The world's largest mobile phone company, Vodafone AirTouch PLC of Britain, said yesterday it is discussing the possibility of a joint venture with Bell Atlantic Corp., a deal that could make Vodafone a major national wireless provider in the United States.

"The company is looking at a number of options" to develop its presence in this country, said Mike Caldwell, corporate communications director for Newbury, England-based Vodafone. "There is no time scale on this, and there is no assurance that an agreement will be reached."

Bell Atlantic spokesman David Frail declined to comment on the talks.

At a meeting with analysts Friday, Vodafone officials said there was a 20 percent to 30 percent chance of the deal going through, analysts said. Vodafone did not confirm the figure.

Vodafone serves 29 million wireless customers worldwide, including 9 million served by AirTouch in the western and midwestern United States. Vodafone acquired AirTouch for $62 billion in January.

A deal with Bell Atlantic Mobile, which serves 6.6 million mobile phone customers in 18 states, mostly on the East Coast, would give the British company access to the East Coast and the coveted New York area, making it a key player in the U.S. national market.

Combining forces with Bell Atlantic also would let Vodafone compete head to head against Sprint PCS and AT&T Corp., the largest national networks for wireless telecommunication.

Vodafone's announcement came in response to speculation in the London press about a Bell Atlantic deal, which has been pushing Vodafone's stock prices up in London over the past few days, Caldwell said. Vodafone's shares rose 48 pence, or 3.86 percent, to close at 1,290 pence ($20.73) in London trading yesterday. The company's American depositary receipts closed at $202.50, up $8, Friday on the New York Stock Exchange, which was closed yesterday for the Labor Day holiday.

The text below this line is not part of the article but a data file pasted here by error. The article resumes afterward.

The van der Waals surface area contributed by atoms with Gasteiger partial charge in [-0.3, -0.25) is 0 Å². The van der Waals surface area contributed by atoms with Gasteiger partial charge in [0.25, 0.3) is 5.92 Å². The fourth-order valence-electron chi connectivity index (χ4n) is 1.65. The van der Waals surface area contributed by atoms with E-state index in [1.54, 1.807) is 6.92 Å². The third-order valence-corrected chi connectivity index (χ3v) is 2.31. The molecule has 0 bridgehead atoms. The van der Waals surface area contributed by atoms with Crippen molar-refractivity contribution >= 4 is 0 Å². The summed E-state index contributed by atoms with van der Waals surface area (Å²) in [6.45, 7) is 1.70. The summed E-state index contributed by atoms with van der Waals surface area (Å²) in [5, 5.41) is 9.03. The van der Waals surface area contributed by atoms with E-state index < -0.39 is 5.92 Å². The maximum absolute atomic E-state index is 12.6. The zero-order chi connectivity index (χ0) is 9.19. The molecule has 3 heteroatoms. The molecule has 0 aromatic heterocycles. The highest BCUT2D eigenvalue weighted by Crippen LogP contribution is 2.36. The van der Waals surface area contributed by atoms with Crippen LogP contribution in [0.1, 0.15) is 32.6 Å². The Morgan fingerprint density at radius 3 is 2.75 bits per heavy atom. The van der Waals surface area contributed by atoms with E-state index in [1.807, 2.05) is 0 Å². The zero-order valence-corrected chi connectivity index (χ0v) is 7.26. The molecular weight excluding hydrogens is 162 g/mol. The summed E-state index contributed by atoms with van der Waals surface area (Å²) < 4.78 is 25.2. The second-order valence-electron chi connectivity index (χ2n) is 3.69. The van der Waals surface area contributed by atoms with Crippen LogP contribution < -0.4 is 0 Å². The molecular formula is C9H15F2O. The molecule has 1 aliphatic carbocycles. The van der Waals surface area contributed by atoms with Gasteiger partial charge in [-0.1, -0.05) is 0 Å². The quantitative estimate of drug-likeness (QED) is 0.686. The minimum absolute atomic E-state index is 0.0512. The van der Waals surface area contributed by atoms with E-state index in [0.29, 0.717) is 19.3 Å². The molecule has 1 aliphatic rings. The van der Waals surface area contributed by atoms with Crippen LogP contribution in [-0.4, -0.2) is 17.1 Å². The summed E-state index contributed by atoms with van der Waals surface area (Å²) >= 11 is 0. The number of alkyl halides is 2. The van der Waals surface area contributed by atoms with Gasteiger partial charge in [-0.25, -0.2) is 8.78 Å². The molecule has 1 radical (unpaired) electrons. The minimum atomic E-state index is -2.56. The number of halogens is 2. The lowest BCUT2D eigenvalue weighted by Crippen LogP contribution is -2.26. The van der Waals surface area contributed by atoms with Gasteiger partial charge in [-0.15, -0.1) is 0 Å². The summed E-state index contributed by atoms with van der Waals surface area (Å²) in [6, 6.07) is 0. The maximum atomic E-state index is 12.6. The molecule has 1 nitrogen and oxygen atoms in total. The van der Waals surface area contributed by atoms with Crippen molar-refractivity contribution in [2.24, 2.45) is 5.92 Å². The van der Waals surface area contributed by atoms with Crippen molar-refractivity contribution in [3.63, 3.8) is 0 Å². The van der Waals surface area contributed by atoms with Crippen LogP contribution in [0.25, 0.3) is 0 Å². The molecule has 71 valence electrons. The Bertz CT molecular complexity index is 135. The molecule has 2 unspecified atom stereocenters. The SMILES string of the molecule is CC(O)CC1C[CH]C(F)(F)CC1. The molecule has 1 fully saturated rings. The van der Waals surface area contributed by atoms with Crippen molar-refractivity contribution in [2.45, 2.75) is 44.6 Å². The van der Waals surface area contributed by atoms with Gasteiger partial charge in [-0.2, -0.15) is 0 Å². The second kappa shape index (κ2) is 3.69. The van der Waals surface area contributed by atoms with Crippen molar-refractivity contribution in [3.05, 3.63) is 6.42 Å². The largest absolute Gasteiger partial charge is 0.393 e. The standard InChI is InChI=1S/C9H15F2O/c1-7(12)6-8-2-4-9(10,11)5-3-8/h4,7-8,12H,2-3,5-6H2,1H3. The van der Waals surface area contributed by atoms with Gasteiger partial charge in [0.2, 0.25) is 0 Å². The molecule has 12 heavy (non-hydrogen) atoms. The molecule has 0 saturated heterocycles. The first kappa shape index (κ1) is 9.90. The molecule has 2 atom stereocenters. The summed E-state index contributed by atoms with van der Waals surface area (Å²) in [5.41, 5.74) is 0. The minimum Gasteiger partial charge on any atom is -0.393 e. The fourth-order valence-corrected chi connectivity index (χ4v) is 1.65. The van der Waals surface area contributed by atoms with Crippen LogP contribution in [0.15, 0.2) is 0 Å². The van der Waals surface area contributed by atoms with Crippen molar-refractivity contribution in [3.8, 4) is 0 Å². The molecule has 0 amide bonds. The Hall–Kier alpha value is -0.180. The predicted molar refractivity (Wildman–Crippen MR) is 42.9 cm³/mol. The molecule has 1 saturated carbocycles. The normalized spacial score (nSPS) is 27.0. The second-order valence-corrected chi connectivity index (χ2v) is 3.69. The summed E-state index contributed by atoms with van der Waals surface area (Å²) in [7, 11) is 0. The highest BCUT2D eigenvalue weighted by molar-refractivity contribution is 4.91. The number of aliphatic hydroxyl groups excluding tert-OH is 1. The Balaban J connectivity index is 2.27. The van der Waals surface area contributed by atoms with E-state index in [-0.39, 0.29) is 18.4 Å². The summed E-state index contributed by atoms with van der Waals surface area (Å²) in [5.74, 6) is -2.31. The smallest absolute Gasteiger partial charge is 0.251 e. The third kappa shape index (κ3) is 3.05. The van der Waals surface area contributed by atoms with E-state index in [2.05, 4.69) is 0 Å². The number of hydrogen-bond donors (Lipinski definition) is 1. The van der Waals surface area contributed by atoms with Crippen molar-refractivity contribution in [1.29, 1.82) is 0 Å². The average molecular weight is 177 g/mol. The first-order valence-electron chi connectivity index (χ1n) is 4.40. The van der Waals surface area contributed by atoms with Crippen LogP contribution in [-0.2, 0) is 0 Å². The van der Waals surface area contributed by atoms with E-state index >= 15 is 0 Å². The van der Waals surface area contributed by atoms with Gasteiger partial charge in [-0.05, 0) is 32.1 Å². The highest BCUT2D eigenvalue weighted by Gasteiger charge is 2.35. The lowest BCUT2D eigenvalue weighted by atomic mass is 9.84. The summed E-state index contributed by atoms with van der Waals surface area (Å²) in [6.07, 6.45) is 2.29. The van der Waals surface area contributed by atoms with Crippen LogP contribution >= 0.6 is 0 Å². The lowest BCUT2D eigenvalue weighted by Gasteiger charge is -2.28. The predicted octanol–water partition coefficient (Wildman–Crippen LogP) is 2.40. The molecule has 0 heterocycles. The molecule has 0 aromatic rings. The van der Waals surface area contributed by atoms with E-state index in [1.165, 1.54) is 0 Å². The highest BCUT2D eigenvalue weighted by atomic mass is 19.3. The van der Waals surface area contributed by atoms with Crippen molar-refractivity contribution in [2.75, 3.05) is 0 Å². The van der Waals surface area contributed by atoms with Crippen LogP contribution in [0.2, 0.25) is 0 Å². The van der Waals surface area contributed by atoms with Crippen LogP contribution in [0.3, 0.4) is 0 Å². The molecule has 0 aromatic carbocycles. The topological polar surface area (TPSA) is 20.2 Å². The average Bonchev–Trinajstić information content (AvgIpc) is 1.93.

Vodafone completed its takeover of AirTouch Communications Inc. nearly three months ago. It is considering several options for further growth in the U.S. market, including building a network of its own, acquiring networks, or setting up joint ventures, Caldwell said.

"There appears to be commercial logic in this deal, as there was in the AirTouch deal," said Mark Lambert, a Merrill Lynch Global Securities analyst in London.

The Guardian newspaper reported that Vodafone chief executive Chris Gent told analysts that other potential bid targets with eastern networks were struggling Nextwave and Omnipoint. Nextwave has filed for bankruptcy protection from creditors and Omnipoint has agreed to a $1.7 billion sale to Hutchison Telecom's Voicestream, which Vodafone would have to race to derail. Caldwell declined to comment.

Vodafone, like Bell Atlantic, is searching for a more comprehensive network, to cut costs incurred when customers roam onto other companies' networks, Lambert said. But before a deal could go through, issues of control, management and strategy would need to be ironed out, he said.

Bell Atlantic, meanwhile, is in its own push to expand its coverage. Earlier this year, the company bid to buy AirTouch for $45 billion, but lost out to Vodafone. Last year, the New York-based company announced a $53 billion merger with GTE Corp., which has 5 million mobile-phone customers nationally. Combined they will serve about 10.6 million mobile customers.